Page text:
The profession addresses orthopaedic, neurological and cardiopulmonary problems among infants, children, adults and geriatric populations.
Many physiotherapists consult in private practice and physiotherapists treat a wide array of conditions. Orthopaedic cases (this includes sports injuries, fractures, spinal pain and headaches to name a few) are the most common types of patients physiotherapists treat in a clinical setting. Physiotherapy treatment may involve therapeutic exercise to improve strength, range of motion and endurance and to correct postural and muscle imbalance, joint mobilisation, manipulation and soft tissue massage, as well as stretching and trigger point therapy to reduce stiffness and to relieve pain.
Patients with neurological disorders such as stroke, multiple sclerosis, Parkinson's disease, cerebral palsy and spinal cord injury can benefit greatly with physiotherapy treatment. Interventions focus on muscle re-education and control, rehabilitation of fine and gross motor skills, improving daily function, regaining strength and flexibility, learning how to perform safe transfers, restoring and improving gait and training in the use of mobility aids.
For children suffering from cerebral palsy, physiotherapy is essential in helping to reduce spasticity and deformity, improving postural control, teaching children how to use assistive devices and doing all that is necessary to maximise the child's functional independence. A physiotherapist also educate the family so they can help carryover what the child has learned during therapy sessions.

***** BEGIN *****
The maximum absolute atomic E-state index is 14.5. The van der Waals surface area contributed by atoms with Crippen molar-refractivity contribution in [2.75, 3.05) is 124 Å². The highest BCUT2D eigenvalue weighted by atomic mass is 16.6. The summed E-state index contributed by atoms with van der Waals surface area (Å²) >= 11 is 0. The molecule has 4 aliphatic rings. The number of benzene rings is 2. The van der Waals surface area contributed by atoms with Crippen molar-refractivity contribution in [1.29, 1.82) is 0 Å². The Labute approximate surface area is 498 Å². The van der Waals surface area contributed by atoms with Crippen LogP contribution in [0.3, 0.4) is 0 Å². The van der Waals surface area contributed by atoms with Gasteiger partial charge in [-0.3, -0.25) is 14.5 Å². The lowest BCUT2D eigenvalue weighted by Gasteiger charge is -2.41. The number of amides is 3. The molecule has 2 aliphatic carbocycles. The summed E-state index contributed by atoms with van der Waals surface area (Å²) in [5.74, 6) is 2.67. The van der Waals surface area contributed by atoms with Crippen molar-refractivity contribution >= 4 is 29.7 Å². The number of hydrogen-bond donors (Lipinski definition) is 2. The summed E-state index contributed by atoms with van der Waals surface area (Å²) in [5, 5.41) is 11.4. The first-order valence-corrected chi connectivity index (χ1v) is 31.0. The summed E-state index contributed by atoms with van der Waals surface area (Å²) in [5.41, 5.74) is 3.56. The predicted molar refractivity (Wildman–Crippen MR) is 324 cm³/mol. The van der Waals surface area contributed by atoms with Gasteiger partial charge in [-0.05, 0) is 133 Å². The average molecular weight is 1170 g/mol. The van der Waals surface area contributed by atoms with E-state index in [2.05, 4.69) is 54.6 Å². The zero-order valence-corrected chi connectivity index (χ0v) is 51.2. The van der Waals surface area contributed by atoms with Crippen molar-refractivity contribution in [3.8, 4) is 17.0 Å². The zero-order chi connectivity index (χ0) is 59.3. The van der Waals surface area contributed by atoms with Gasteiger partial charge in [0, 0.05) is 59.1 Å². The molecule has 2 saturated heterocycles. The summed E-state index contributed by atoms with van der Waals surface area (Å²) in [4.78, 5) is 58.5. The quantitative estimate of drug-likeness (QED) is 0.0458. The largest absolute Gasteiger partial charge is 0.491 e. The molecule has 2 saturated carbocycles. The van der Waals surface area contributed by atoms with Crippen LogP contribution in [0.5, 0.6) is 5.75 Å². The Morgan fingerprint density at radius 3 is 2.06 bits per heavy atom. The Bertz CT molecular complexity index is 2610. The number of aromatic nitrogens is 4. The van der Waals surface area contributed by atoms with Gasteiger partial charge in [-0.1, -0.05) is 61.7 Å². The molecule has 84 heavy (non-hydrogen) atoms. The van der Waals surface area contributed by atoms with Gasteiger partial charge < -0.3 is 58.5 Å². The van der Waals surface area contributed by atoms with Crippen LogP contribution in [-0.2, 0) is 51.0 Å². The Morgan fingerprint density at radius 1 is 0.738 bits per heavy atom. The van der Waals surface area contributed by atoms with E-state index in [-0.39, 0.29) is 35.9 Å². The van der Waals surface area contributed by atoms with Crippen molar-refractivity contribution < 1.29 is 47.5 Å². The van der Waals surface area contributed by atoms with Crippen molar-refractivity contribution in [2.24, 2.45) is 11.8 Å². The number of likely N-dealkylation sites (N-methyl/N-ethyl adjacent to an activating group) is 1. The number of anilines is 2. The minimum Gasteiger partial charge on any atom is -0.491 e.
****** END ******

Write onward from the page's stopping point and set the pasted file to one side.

Cardiopulmonary conditions respond well to physiotherapy intervention. Patients who have difficulty performing their activities of daily living, or who have shortness of breath and decreased endurance, can achieve markedly improved quality of life through guided exercise and resistance training. Intervention also includes manual therapy and exercise to help clear secretions in the lungs, counselling about risk factors, patient education to prevent future recurrence and behaviour modification. For those patients who have had cardiopulmonary surgery, physiotherapy is initiated early to prevent the patient from losing strength and function.
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